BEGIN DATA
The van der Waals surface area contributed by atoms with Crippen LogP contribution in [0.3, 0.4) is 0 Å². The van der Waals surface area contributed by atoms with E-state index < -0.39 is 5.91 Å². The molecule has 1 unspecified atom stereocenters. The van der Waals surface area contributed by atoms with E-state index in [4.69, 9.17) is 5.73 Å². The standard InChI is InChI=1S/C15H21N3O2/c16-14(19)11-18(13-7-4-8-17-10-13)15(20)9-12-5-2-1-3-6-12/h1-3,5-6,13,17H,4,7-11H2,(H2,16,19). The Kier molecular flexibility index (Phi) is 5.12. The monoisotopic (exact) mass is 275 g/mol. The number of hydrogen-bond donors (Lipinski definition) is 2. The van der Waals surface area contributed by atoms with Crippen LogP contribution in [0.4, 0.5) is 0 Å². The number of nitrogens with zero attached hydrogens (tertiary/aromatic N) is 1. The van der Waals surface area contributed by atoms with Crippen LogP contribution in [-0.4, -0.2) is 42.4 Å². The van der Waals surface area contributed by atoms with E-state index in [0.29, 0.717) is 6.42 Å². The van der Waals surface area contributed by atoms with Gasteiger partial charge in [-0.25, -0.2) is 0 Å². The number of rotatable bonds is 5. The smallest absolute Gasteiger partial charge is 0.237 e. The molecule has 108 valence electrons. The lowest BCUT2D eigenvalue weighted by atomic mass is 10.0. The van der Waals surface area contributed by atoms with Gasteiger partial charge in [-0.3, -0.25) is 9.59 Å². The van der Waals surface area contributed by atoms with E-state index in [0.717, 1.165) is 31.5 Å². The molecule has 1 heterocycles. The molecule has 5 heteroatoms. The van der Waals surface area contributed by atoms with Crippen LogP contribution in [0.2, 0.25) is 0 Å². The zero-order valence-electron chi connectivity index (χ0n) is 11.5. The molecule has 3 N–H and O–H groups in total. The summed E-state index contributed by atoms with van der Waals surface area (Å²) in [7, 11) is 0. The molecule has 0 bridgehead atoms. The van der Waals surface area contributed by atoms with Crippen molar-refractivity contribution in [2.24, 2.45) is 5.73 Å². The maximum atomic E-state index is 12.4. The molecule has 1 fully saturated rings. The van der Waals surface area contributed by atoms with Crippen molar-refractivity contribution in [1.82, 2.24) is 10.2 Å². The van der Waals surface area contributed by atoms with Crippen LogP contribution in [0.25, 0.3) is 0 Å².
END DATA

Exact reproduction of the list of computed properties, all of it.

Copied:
The van der Waals surface area contributed by atoms with Crippen LogP contribution in [0.3, 0.4) is 0 Å². The van der Waals surface area contributed by atoms with E-state index < -0.39 is 5.91 Å². The molecule has 1 unspecified atom stereocenters. The van der Waals surface area contributed by atoms with E-state index in [4.69, 9.17) is 5.73 Å². The standard InChI is InChI=1S/C15H21N3O2/c16-14(19)11-18(13-7-4-8-17-10-13)15(20)9-12-5-2-1-3-6-12/h1-3,5-6,13,17H,4,7-11H2,(H2,16,19). The Kier molecular flexibility index (Phi) is 5.12. The monoisotopic (exact) mass is 275 g/mol. The number of hydrogen-bond donors (Lipinski definition) is 2. The van der Waals surface area contributed by atoms with Crippen LogP contribution in [0.4, 0.5) is 0 Å². The number of nitrogens with zero attached hydrogens (tertiary/aromatic N) is 1. The van der Waals surface area contributed by atoms with Crippen LogP contribution in [-0.4, -0.2) is 42.4 Å². The van der Waals surface area contributed by atoms with E-state index in [0.29, 0.717) is 6.42 Å². The van der Waals surface area contributed by atoms with Gasteiger partial charge in [-0.25, -0.2) is 0 Å². The number of rotatable bonds is 5. The smallest absolute Gasteiger partial charge is 0.237 e. The molecule has 108 valence electrons. The lowest BCUT2D eigenvalue weighted by atomic mass is 10.0. The van der Waals surface area contributed by atoms with Gasteiger partial charge in [-0.3, -0.25) is 9.59 Å². The van der Waals surface area contributed by atoms with E-state index in [0.717, 1.165) is 31.5 Å². The molecule has 1 heterocycles. The molecule has 5 heteroatoms. The van der Waals surface area contributed by atoms with Crippen LogP contribution in [0.2, 0.25) is 0 Å². The zero-order valence-electron chi connectivity index (χ0n) is 11.5. The molecule has 3 N–H and O–H groups in total. The summed E-state index contributed by atoms with van der Waals surface area (Å²) in [7, 11) is 0. The molecule has 0 bridgehead atoms. The van der Waals surface area contributed by atoms with Crippen molar-refractivity contribution in [2.24, 2.45) is 5.73 Å². The maximum atomic E-state index is 12.4. The molecule has 1 fully saturated rings. The van der Waals surface area contributed by atoms with Crippen molar-refractivity contribution in [1.82, 2.24) is 10.2 Å². The van der Waals surface area contributed by atoms with Crippen LogP contribution in [0.25, 0.3) is 0 Å².